Cap-and-trade program will harm trucking: ATA
Jul 1, 2009 12:00 PM
The American Trucking Associations (ATA) told a congressional committee that a cap-and-trade program would impose significant costs on truckers and American consumers.
In his statement on behalf of ATA, Tommy Hodges, ATA first vice-chairman, said the American Clean Energy and Security Act of 2009 (HR 2454) threatens to increase fuel costs and jeopardizes economic viability of trucking companies.
“Fleets are extremely sensitive to rapidly shifting operating costs given thin operating margins,” said Hodges. “These margins continue to be chipped away, given the numerous and unprecedented costs being imposed upon the industry to reduce emissions from trucks.”
Hodges said HR 2454's cap-and-trade program grants oil refiners 2% of the carbon allowances between 2014 and 2016 to help mitigate refinery greenhouse gas emissions.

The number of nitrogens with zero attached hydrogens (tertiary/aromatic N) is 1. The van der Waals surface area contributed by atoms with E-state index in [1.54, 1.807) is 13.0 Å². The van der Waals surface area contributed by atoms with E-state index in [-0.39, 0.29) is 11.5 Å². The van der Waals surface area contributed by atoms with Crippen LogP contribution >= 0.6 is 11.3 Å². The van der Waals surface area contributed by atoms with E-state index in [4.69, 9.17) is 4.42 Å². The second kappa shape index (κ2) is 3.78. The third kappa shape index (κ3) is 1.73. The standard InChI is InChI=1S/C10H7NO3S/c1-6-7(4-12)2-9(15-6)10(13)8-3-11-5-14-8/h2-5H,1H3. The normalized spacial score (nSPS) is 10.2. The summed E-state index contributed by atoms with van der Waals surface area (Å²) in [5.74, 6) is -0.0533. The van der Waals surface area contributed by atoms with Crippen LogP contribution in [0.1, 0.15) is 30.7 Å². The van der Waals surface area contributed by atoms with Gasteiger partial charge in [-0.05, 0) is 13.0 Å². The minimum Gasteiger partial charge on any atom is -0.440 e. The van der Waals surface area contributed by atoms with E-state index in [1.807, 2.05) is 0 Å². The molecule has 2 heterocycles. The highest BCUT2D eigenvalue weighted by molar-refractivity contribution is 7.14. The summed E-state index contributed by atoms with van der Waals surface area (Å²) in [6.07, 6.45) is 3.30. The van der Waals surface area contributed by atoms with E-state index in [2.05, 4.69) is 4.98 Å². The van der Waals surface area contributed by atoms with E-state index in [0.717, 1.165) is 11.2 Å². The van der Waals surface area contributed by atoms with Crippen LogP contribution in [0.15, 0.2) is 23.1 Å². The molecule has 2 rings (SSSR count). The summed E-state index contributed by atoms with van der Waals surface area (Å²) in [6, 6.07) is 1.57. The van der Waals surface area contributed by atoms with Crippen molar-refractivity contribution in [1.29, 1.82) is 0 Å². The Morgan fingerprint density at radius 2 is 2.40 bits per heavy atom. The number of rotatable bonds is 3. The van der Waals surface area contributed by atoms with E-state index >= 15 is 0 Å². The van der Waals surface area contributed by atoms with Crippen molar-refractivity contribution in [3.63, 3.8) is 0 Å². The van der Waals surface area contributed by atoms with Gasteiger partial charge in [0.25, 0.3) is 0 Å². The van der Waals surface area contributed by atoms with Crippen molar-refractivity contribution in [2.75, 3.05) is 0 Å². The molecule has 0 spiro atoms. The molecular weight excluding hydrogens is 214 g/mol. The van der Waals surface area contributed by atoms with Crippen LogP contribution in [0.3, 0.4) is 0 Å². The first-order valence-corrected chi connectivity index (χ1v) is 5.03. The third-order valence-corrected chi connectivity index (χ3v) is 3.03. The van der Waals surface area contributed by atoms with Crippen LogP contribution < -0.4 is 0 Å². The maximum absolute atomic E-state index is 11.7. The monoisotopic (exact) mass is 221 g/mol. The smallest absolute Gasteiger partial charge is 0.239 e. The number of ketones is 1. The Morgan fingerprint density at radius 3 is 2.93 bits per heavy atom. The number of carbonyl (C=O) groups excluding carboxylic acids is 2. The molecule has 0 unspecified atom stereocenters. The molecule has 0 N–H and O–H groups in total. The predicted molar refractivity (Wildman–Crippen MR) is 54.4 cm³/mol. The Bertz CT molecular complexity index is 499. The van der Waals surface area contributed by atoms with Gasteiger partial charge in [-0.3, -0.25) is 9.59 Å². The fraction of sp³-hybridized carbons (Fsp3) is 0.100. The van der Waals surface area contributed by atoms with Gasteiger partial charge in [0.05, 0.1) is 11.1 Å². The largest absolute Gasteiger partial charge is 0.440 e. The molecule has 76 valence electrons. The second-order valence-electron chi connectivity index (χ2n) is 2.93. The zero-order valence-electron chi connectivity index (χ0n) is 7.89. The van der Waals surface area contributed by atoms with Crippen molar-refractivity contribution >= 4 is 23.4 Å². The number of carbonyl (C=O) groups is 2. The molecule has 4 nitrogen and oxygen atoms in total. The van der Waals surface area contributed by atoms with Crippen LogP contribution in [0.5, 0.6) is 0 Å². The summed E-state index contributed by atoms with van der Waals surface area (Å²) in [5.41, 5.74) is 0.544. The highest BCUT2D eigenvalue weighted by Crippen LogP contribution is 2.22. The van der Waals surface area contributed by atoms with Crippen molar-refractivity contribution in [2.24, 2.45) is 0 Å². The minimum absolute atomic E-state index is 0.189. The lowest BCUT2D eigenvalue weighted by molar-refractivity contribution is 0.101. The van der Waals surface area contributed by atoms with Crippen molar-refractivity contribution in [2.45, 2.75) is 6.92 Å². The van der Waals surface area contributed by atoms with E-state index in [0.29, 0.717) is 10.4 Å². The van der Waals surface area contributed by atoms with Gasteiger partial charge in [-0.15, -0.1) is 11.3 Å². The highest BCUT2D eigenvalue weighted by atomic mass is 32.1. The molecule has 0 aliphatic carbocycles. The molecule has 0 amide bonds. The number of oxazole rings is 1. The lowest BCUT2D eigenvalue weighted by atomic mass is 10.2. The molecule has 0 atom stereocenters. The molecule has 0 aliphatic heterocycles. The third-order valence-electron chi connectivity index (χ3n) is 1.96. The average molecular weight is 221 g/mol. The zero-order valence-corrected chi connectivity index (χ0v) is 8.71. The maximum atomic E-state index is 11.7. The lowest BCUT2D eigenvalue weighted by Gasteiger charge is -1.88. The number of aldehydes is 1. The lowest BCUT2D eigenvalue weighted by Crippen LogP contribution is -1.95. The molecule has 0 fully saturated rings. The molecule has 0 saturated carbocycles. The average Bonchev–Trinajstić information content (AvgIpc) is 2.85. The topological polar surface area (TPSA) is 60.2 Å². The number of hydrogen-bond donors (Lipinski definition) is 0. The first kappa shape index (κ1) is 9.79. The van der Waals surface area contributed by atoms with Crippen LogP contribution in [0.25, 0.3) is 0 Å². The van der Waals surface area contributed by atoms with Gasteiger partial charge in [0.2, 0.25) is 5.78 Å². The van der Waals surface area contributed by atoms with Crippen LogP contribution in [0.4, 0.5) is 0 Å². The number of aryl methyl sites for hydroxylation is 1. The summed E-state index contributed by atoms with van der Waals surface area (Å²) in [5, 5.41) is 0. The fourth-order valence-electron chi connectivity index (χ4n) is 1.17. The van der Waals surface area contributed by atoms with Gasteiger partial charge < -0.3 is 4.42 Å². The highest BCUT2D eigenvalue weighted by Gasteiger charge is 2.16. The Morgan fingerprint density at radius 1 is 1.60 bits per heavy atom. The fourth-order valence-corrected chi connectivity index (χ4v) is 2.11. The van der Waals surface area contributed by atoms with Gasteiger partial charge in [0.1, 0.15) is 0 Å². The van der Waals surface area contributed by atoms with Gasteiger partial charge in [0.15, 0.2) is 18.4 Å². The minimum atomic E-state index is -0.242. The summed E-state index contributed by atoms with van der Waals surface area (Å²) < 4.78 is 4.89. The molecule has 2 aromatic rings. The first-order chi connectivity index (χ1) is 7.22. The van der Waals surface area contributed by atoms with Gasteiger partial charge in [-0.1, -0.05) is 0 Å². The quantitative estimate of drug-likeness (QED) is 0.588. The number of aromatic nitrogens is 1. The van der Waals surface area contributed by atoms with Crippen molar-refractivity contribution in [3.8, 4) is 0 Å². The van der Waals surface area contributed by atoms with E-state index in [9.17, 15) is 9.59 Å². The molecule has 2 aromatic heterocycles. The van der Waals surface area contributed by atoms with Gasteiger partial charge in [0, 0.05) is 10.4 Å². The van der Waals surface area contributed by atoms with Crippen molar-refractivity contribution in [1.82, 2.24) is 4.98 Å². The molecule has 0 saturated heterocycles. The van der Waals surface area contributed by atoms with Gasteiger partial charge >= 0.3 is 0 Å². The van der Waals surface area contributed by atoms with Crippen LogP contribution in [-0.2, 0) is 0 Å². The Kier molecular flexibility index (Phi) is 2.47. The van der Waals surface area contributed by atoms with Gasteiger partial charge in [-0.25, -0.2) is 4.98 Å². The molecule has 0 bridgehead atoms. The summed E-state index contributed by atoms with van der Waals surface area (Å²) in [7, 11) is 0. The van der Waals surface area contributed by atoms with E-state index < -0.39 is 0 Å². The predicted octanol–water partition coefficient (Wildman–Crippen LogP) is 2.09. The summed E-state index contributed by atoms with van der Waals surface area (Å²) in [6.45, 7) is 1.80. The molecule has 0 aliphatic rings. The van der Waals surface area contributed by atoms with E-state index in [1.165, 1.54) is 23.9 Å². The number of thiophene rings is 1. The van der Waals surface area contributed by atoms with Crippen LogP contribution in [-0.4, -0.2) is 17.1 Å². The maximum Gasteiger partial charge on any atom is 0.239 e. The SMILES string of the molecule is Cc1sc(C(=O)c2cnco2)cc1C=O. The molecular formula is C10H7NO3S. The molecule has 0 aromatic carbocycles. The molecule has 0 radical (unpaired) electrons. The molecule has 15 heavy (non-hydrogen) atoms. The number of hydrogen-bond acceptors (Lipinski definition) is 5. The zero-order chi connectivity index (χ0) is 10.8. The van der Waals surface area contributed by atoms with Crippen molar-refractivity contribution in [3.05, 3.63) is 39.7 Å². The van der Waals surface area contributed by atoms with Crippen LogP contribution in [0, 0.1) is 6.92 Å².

“This amount is inadequate and will result in significant price increases for refined products,” said Hodges. “The 2% allotment to refineries over a two-year period covers the refineries' facility emissions but totally ignores carbon emissions from the combustion of petroleum products, leaving downstream users, such as trucking companies, exposed to dramatic and sudden fuel price spikes.”
Hodges also serves as chairman of ATA's Sustainability Task Force, which developed a sustainability agenda that will reduce fuel consumption by 86 billion gallons and carbon dioxide emissions by 900 million tons for all vehicles over the next 10 years. This will be achieved by: setting governors on new trucks to limit speeds to no more than 65 mph; reducing the national speed limit to 65 mph for all vehicles; reducing engine idling; reducing congestion by improving highways; using more productive truck combinations; supporting national fuel economy standards for trucks; and increasing fuel efficiency by encouraging participation in the US Environmental Protection Agency's SmartWay Transport Partnership Program.
For ATA's entire sustainability report with explanations, visit www.trucksdeliver.org.
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